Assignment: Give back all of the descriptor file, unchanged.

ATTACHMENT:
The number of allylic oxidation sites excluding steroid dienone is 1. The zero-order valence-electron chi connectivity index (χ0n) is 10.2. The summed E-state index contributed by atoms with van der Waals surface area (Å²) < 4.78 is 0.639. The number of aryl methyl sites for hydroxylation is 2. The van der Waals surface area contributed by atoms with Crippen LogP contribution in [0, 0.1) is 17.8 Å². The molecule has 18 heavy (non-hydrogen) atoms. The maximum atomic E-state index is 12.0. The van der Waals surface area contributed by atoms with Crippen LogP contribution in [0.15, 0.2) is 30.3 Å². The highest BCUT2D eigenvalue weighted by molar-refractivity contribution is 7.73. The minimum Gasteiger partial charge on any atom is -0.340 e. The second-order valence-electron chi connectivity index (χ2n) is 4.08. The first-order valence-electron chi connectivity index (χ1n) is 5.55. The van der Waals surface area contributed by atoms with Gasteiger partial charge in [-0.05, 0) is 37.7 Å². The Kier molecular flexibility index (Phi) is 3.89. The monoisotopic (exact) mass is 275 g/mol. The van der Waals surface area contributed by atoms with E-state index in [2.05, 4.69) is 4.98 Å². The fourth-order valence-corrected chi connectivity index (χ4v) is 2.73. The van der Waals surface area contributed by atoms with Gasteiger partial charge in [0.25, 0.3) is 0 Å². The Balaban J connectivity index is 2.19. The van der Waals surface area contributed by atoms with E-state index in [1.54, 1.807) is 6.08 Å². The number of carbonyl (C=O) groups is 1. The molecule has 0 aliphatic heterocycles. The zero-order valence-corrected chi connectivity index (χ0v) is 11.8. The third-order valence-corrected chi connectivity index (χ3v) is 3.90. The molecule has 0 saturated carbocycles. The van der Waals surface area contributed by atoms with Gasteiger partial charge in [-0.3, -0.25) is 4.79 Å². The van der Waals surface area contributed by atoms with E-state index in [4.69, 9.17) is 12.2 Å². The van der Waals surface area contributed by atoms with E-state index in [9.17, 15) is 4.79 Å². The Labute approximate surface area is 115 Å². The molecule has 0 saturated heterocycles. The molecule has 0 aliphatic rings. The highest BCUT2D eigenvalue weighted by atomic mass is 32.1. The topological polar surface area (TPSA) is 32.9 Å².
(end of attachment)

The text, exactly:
The number of allylic oxidation sites excluding steroid dienone is 1. The zero-order valence-electron chi connectivity index (χ0n) is 10.2. The summed E-state index contributed by atoms with van der Waals surface area (Å²) < 4.78 is 0.639. The number of aryl methyl sites for hydroxylation is 2. The van der Waals surface area contributed by atoms with Crippen LogP contribution in [0, 0.1) is 17.8 Å². The molecule has 18 heavy (non-hydrogen) atoms. The maximum atomic E-state index is 12.0. The van der Waals surface area contributed by atoms with Crippen LogP contribution in [0.15, 0.2) is 30.3 Å². The highest BCUT2D eigenvalue weighted by molar-refractivity contribution is 7.73. The minimum Gasteiger partial charge on any atom is -0.340 e. The second-order valence-electron chi connectivity index (χ2n) is 4.08. The first-order valence-electron chi connectivity index (χ1n) is 5.55. The van der Waals surface area contributed by atoms with Gasteiger partial charge in [-0.05, 0) is 37.7 Å². The Kier molecular flexibility index (Phi) is 3.89. The monoisotopic (exact) mass is 275 g/mol. The van der Waals surface area contributed by atoms with E-state index in [2.05, 4.69) is 4.98 Å². The fourth-order valence-corrected chi connectivity index (χ4v) is 2.73. The van der Waals surface area contributed by atoms with Gasteiger partial charge in [0.25, 0.3) is 0 Å². The Balaban J connectivity index is 2.19. The van der Waals surface area contributed by atoms with E-state index in [1.54, 1.807) is 6.08 Å². The number of carbonyl (C=O) groups is 1. The molecule has 0 aliphatic heterocycles. The zero-order valence-corrected chi connectivity index (χ0v) is 11.8. The third-order valence-corrected chi connectivity index (χ3v) is 3.90. The molecule has 0 saturated carbocycles. The van der Waals surface area contributed by atoms with Gasteiger partial charge in [-0.3, -0.25) is 4.79 Å². The van der Waals surface area contributed by atoms with E-state index in [4.69, 9.17) is 12.2 Å². The van der Waals surface area contributed by atoms with E-state index in [9.17, 15) is 4.79 Å². The Labute approximate surface area is 115 Å². The molecule has 0 saturated heterocycles. The molecule has 0 aliphatic rings. The highest BCUT2D eigenvalue weighted by atomic mass is 32.1. The topological polar surface area (TPSA) is 32.9 Å².